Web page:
Figure 3

Flow chart of emergency department visit and Cardiff Model Screening Tool data collection points during care. CMST, Cardiff Model Screening Tool.

Nurse satisfaction survey

An adapted 26-item nurse satisfaction survey22 was administered using paper and pencil from 6 July 2016 through 1 September 2016. For this process evaluation, six items (1: desire to see Cardiff Model reports, 2: satisfaction with the Cardiff Model, 3: commitment to the Cardiff Model, 4: Cardiff Model supportive of hospital goals and mission, 5: Cardiff Model integrated into the nurse workflow and 6: nurses are able to collect Cardiff Model data from patients), measured on 6-point scales (very dissatisfied to very satisfied and strongly disagree to strongly agree), were used. The hospital’s violence prevention programme coordinator and a Cardiff Model nurse champion facilitated survey collection at 07:00 and 19:00 during shift change meetings. On completion, nurses were given a small incentive (CMST branded pen, granola bar and candy). Over half (51%, n=78 nurses of 153 CMST trained ED nurses) completed the survey.

Hospital ED triage and screening data

ED triage times were collected from April 2015 (pre-Cardiff Model implementation; N=1385) and compared with April 2016 ED triage times (post-Cardiff Model implementation when all ED nurses were trained and collecting CMST data; N=1556). Triage times ranged from 0 to 30 min, excluding any times beyond 30 min as this most likely indicated an incorrect triage charting time (eg, triage screens not closed). Triage times pre-CMST implementation (n=1234, M=2.68 min, SD=3.11) were compared with post-CMST implementation (n=1502, M=2.95 min, SD=3.00). Triage times were compared using a one-way analysis of variance to address the nurse concern that the CMST would be a time-consuming task.

ED screening data was collected throughout the project on a weekly basis from November 2015 through May 2017. Total percentage of patients screened was calculated on a weekly basis by the hospital violence prevention coordinator (VPC) after full implementation from total number of patients asked CMST questions divided by the total number of patients visiting the ED and converting the number to a percentage. Missed patients were largely due to need for critical care (trauma) services.


Semi-structured, face-to-face and/or phone interviews were conducted by the project coordinator throughout the collaboration and implementation phases with key partnership personnel from the hospital and LE agency weekly during the first 8 months of the partnership and during monthly partnership meetings thereafter. Interview questions were open-ended and included two questions: (1) what has been considered a success in the last week? (2) what is a challenge and how do you plan to overcome this challenge to Cardiff Model implementation? Depending on responses, probing or explanatory questions were asked. Issues discussed ranged from partnership formation, relationship building, CMST adaptation, CMST integration into the hospital electronic medical record and staff training. Interview notes provided specific details.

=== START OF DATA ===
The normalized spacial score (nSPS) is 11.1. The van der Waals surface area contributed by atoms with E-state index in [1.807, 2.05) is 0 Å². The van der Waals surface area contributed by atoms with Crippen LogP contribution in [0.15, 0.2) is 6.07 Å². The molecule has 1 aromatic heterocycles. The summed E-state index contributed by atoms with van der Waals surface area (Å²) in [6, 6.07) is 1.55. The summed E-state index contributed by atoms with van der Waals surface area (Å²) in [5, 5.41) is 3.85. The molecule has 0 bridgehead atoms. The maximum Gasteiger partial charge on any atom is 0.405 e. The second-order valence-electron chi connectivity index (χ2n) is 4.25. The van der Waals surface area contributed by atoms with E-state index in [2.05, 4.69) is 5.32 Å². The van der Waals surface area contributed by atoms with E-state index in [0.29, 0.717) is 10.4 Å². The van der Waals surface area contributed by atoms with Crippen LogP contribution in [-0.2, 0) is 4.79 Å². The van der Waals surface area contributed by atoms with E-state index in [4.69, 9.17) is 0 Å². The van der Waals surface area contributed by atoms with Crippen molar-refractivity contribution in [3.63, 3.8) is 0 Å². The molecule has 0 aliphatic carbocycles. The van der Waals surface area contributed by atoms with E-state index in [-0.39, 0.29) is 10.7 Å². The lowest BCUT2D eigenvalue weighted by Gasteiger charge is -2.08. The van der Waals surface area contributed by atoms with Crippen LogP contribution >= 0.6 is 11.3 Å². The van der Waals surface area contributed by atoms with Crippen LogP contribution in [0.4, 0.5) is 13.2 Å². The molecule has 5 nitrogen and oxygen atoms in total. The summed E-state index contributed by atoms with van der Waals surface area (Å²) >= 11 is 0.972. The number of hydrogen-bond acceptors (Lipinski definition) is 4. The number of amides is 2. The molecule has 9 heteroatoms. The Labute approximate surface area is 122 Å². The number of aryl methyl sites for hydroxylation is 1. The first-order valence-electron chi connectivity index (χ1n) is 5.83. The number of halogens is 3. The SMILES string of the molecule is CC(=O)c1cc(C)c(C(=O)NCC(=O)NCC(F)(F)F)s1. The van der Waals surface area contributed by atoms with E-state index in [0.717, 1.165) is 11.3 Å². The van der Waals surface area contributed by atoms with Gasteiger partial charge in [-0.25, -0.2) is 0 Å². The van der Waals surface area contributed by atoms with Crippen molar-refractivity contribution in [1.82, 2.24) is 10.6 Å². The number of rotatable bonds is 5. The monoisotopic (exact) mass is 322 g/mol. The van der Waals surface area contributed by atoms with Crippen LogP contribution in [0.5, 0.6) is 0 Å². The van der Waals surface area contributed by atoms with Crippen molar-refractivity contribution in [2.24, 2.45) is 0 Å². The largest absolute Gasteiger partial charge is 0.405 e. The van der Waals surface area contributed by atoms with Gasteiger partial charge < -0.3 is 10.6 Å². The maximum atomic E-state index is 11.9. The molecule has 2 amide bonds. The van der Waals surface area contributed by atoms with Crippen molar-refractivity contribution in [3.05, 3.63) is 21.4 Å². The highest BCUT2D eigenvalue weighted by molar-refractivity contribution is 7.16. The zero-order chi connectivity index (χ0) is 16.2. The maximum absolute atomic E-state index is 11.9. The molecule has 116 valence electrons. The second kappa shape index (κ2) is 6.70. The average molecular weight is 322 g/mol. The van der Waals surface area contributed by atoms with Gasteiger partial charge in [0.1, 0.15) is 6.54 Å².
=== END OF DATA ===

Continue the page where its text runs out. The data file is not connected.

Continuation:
Document review

Document review included written materials such as meeting agendas and minutes, financial records, formal reports, presentations to various stakeholders (eg, others implementing the model, community members), training materials and e-mails.


Local community safety partnership

The prototype community safety partnership first convened in June 2016 with formal introductions and a 2-day meeting held at the local LE agency. Core project personnel included two LE representatives, four hospital representatives, a CDC science officer and a project coordinator. The partnership met monthly for 60–90 min and had 30 min weekly technical assistance (TA) calls with a project coordinator from June to December 2015, and as-needed calls thereafter. In November 2015, the local partnership was formalised by adopting an official partnership logo and name, the US Injury Prevention Partnership (USIPP), and developed and adopted vision, mission and values statements to guide their violence prevention efforts (see figure 4). Throughout the project, hospital and LE leadership were informed of project status using verbal and written updates via their organisation’s representatives. Leadership support is critical to Cardiff Model sustainability as it allowed for fast CMST integration, identification of nurse champions, nurse training integration for new ED nurses and overall hospital support of the project.

Figure 4

United States Injury Prevention Partnership logo and vision, mission and core values statements.